My therapist asks me to create a list of people I’ve known who have died. To order their deaths from biggest impact to least and provide some details from when they were alive, or after they weren’t.
I don’t use my brother’s name or say how he died. The therapist asks that I do both, but I refuse. Elementary through grad school, whenever a situation arose where I had to use his name, I’d write or say “narrator,” “character,” “protagonist.” It’s how I’ve always coped with him. A lot of the time I’d use the initial. Somehow, I always got away with this. I remember one time when I nearly didn’t. A professor accused me of “being too familiar” when examining the little boy in an O’Connor story, who I called “J.” She told me that when I speak like that, it’s easy to forget we aren’t talking about real people.
Identical twins, and completely different. I skateboarded and smoked pot with Josh. Gabe was a water-drinking jock. Popular. Varsity football since freshman year. Always in his letterman. Josh was the one who found him. No note, nothing. He and his family moved after that. Months ago, we reconnected on Instagram. I scrolled his photos. Wife. Kids. Two boys. A girl with hair so blond it looks white. He’s smiling in every picture.
My cousin Evan fell off scaffolding. He painted houses during summer breaks. At sixteen, he’d grown tall, lanky, had reach. Bragged how people held him by his overalls while he’d reach with a paintbrush to get to places everyone else had a hard time reaching. One afternoon, someone held him while he painted a gable vent three stories up and both clasps on his overalls snapped.
My mother’s parents died before I was born. Car accident. I’ve only seen pictures; they looked nice. My father’s folks I barely knew. Few times they came around, they brought toys or comics, and my brother and I were encouraged to play or read in our rooms, outside if it was nice. Later, I’d learn my grandmother had Alzheimer’s. Near the end, she wandered into a golf course in North Albany. Picked golf balls up off the green and dropped them into a basket she made from her nightgown while golfers watched. She thought she was little again, collecting eggs on her parents’ farm in Brownsville. My father called it a blessing when she died. Not long after, my grandfather died. This, he called mercy.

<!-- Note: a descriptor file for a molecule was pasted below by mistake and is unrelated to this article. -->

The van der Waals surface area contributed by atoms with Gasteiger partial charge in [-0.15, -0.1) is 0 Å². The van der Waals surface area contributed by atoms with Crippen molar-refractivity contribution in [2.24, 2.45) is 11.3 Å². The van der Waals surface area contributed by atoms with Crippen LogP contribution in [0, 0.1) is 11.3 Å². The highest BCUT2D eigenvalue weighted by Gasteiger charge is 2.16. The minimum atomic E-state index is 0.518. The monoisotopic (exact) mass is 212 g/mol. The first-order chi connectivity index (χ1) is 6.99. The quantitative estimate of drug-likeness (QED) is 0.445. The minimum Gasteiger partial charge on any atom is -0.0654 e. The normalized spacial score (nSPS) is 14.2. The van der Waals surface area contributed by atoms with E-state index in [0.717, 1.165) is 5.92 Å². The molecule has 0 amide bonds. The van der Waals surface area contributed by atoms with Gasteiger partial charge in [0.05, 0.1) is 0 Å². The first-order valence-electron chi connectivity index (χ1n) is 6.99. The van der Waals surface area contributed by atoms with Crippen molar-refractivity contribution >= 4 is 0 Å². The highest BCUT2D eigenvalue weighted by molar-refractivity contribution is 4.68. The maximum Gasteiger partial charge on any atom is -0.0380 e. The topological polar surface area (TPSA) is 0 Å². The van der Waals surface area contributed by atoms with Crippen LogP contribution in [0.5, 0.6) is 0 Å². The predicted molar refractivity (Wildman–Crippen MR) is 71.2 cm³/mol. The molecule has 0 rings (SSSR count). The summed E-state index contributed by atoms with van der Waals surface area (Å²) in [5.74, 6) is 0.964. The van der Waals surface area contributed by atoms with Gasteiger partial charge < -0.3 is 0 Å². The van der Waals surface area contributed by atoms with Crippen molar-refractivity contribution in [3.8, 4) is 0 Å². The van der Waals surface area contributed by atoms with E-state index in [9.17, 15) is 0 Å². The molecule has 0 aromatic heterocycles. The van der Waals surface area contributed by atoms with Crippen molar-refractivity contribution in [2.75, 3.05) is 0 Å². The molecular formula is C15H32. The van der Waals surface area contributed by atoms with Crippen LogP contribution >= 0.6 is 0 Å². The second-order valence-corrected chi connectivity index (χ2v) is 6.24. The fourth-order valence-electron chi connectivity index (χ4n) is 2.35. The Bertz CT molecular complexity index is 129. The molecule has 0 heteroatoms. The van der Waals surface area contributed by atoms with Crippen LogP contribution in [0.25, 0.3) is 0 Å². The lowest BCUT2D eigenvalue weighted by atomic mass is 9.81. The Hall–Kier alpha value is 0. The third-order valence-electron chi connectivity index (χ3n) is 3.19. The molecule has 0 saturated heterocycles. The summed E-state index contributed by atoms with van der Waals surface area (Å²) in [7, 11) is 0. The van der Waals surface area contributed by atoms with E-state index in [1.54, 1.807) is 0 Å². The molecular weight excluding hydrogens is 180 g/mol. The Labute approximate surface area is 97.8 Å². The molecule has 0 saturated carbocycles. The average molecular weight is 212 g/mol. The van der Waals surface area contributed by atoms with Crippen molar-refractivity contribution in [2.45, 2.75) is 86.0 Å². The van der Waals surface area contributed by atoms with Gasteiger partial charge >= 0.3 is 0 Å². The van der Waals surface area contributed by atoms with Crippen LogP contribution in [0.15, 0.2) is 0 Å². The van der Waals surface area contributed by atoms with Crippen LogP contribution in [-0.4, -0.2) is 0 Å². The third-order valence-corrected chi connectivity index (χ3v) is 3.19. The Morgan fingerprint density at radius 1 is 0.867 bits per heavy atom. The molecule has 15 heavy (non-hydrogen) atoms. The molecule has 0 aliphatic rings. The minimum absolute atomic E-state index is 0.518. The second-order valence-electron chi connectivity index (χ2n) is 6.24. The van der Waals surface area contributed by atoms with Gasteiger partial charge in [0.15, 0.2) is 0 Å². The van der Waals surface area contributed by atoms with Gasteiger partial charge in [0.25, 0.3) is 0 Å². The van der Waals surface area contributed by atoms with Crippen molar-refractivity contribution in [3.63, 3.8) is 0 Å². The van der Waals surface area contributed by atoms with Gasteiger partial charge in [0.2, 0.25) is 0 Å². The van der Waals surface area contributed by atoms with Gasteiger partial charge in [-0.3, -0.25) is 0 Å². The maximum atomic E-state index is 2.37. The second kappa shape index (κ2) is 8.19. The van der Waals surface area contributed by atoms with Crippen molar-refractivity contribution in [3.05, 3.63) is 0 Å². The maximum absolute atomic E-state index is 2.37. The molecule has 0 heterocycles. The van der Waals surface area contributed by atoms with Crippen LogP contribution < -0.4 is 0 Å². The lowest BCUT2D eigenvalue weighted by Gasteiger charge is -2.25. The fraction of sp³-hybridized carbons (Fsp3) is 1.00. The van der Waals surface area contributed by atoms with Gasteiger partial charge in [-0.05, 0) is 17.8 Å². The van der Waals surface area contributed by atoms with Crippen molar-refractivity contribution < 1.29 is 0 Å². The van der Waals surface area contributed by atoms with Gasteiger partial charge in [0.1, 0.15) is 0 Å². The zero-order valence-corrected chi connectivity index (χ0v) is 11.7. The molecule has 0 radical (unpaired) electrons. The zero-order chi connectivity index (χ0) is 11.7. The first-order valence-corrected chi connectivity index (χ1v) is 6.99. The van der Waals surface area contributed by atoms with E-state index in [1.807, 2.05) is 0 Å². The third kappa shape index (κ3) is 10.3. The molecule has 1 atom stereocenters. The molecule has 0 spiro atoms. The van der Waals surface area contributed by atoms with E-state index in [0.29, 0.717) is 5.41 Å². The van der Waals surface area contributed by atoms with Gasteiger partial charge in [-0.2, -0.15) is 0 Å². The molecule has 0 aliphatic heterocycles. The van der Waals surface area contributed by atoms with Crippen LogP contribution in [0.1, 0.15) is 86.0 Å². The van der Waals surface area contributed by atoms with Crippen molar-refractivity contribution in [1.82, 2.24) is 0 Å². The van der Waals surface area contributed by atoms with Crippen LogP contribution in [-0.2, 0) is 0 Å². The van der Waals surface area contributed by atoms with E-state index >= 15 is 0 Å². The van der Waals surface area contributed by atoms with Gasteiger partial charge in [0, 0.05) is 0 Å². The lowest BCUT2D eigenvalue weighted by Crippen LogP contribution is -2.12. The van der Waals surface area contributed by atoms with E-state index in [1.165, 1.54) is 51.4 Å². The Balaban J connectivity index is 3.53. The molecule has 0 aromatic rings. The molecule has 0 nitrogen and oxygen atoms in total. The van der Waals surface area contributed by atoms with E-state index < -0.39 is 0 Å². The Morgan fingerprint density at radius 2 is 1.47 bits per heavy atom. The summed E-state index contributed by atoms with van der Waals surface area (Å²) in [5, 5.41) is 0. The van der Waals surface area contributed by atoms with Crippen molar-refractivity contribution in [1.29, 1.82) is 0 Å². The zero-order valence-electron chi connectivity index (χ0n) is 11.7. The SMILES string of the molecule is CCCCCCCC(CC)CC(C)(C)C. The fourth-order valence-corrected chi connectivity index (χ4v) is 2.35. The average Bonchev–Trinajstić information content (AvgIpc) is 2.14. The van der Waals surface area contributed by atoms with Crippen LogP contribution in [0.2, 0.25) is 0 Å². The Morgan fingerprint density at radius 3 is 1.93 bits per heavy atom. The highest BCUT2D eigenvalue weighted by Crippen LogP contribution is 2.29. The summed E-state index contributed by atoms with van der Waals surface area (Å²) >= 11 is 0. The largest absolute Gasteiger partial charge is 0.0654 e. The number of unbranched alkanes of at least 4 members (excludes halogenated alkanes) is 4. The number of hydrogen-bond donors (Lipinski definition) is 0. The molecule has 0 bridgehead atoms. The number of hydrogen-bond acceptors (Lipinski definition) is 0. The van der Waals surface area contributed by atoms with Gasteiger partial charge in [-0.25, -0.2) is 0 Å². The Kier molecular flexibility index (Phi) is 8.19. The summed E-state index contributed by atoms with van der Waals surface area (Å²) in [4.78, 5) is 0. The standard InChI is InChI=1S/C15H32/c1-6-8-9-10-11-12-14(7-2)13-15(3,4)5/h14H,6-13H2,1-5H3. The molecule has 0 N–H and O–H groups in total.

“Kristen isn’t dead,” I say. “We’re just divorced. Does that count?”
Nicholas Claro is an MFA candidate in fiction at WSU and serves on the editorial board for Nimrod International Journal as a fiction reader. His work has appeared or is forthcoming in Pithead Chapel, Bending Genres, Heavy Feather Review, Cleaver, Fictive Dream, Identity Theory, X-R-A-Y Lit Mag, Necessary Fiction, and others. He lives in Wichita, Kansas. Nicholas’ flash fiction piece “Inventory” was a finalist in Cleaver’s 2022 Flash Contest.
Cover Design by Karen Rile